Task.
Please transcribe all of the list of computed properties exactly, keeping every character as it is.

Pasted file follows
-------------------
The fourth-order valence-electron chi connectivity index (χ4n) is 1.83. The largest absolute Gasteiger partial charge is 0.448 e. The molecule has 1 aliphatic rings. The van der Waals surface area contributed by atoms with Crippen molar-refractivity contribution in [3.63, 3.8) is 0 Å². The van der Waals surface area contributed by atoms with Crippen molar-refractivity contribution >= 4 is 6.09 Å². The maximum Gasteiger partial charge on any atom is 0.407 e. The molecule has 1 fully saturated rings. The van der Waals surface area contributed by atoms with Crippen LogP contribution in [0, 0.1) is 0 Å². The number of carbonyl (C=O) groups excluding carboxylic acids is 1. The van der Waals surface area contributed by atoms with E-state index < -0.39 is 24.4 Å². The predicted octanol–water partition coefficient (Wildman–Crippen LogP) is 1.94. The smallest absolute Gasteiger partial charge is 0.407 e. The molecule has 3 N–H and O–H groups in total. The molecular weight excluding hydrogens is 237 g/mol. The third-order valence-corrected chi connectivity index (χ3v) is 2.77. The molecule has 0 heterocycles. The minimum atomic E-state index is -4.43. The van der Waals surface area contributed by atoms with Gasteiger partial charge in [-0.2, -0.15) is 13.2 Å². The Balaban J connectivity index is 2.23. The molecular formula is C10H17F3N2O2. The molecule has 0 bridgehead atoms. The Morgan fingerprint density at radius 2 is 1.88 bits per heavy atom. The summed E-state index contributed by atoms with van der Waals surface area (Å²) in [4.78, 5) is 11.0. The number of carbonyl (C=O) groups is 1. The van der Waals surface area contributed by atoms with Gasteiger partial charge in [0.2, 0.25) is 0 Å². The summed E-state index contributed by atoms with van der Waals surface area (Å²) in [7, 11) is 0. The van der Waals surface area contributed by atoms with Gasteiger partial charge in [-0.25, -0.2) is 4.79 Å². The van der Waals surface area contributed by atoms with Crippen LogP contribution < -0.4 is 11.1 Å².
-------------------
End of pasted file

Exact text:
The fourth-order valence-electron chi connectivity index (χ4n) is 1.83. The largest absolute Gasteiger partial charge is 0.448 e. The molecule has 1 aliphatic rings. The van der Waals surface area contributed by atoms with Crippen molar-refractivity contribution in [3.63, 3.8) is 0 Å². The van der Waals surface area contributed by atoms with Crippen molar-refractivity contribution >= 4 is 6.09 Å². The maximum Gasteiger partial charge on any atom is 0.407 e. The molecule has 1 fully saturated rings. The van der Waals surface area contributed by atoms with Crippen LogP contribution in [0, 0.1) is 0 Å². The number of carbonyl (C=O) groups excluding carboxylic acids is 1. The van der Waals surface area contributed by atoms with E-state index < -0.39 is 24.4 Å². The predicted octanol–water partition coefficient (Wildman–Crippen LogP) is 1.94. The smallest absolute Gasteiger partial charge is 0.407 e. The molecule has 3 N–H and O–H groups in total. The molecular weight excluding hydrogens is 237 g/mol. The third-order valence-corrected chi connectivity index (χ3v) is 2.77. The molecule has 0 heterocycles. The minimum atomic E-state index is -4.43. The van der Waals surface area contributed by atoms with Gasteiger partial charge in [-0.2, -0.15) is 13.2 Å². The Balaban J connectivity index is 2.23. The molecular formula is C10H17F3N2O2. The molecule has 0 bridgehead atoms. The Morgan fingerprint density at radius 2 is 1.88 bits per heavy atom. The summed E-state index contributed by atoms with van der Waals surface area (Å²) in [4.78, 5) is 11.0. The number of carbonyl (C=O) groups is 1. The van der Waals surface area contributed by atoms with Gasteiger partial charge in [0.2, 0.25) is 0 Å². The summed E-state index contributed by atoms with van der Waals surface area (Å²) in [7, 11) is 0. The van der Waals surface area contributed by atoms with Gasteiger partial charge in [-0.25, -0.2) is 4.79 Å². The van der Waals surface area contributed by atoms with Crippen LogP contribution < -0.4 is 11.1 Å².